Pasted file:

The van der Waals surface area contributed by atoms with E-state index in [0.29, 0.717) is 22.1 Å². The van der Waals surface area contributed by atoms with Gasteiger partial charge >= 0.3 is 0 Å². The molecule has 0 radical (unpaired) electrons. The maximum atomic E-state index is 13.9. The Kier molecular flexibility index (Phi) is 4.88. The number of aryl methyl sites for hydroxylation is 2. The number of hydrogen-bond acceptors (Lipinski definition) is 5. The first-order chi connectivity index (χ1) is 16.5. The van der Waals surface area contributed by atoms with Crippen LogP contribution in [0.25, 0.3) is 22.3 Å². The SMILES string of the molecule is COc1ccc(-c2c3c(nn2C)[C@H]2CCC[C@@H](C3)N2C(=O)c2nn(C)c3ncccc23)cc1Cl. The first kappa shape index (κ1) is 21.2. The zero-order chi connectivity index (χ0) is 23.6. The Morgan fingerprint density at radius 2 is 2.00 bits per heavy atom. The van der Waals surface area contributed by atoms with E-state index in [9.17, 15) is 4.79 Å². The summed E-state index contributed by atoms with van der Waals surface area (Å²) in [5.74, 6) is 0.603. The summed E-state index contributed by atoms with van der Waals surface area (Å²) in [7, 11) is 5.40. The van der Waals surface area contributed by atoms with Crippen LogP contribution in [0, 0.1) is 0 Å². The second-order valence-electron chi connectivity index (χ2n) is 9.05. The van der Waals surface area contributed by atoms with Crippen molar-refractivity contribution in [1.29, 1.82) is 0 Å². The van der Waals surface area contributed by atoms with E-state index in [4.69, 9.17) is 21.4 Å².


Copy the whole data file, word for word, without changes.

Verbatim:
The van der Waals surface area contributed by atoms with E-state index in [0.29, 0.717) is 22.1 Å². The van der Waals surface area contributed by atoms with Gasteiger partial charge >= 0.3 is 0 Å². The molecule has 0 radical (unpaired) electrons. The maximum atomic E-state index is 13.9. The Kier molecular flexibility index (Phi) is 4.88. The number of aryl methyl sites for hydroxylation is 2. The number of hydrogen-bond acceptors (Lipinski definition) is 5. The first-order chi connectivity index (χ1) is 16.5. The van der Waals surface area contributed by atoms with Crippen LogP contribution in [0.25, 0.3) is 22.3 Å². The SMILES string of the molecule is COc1ccc(-c2c3c(nn2C)[C@H]2CCC[C@@H](C3)N2C(=O)c2nn(C)c3ncccc23)cc1Cl. The first kappa shape index (κ1) is 21.2. The zero-order chi connectivity index (χ0) is 23.6. The Morgan fingerprint density at radius 2 is 2.00 bits per heavy atom. The van der Waals surface area contributed by atoms with E-state index in [9.17, 15) is 4.79 Å². The summed E-state index contributed by atoms with van der Waals surface area (Å²) in [5.74, 6) is 0.603. The summed E-state index contributed by atoms with van der Waals surface area (Å²) in [7, 11) is 5.40. The van der Waals surface area contributed by atoms with Crippen LogP contribution in [0, 0.1) is 0 Å². The second-order valence-electron chi connectivity index (χ2n) is 9.05. The van der Waals surface area contributed by atoms with Crippen molar-refractivity contribution in [1.29, 1.82) is 0 Å². The van der Waals surface area contributed by atoms with E-state index in [4.69, 9.17) is 21.4 Å².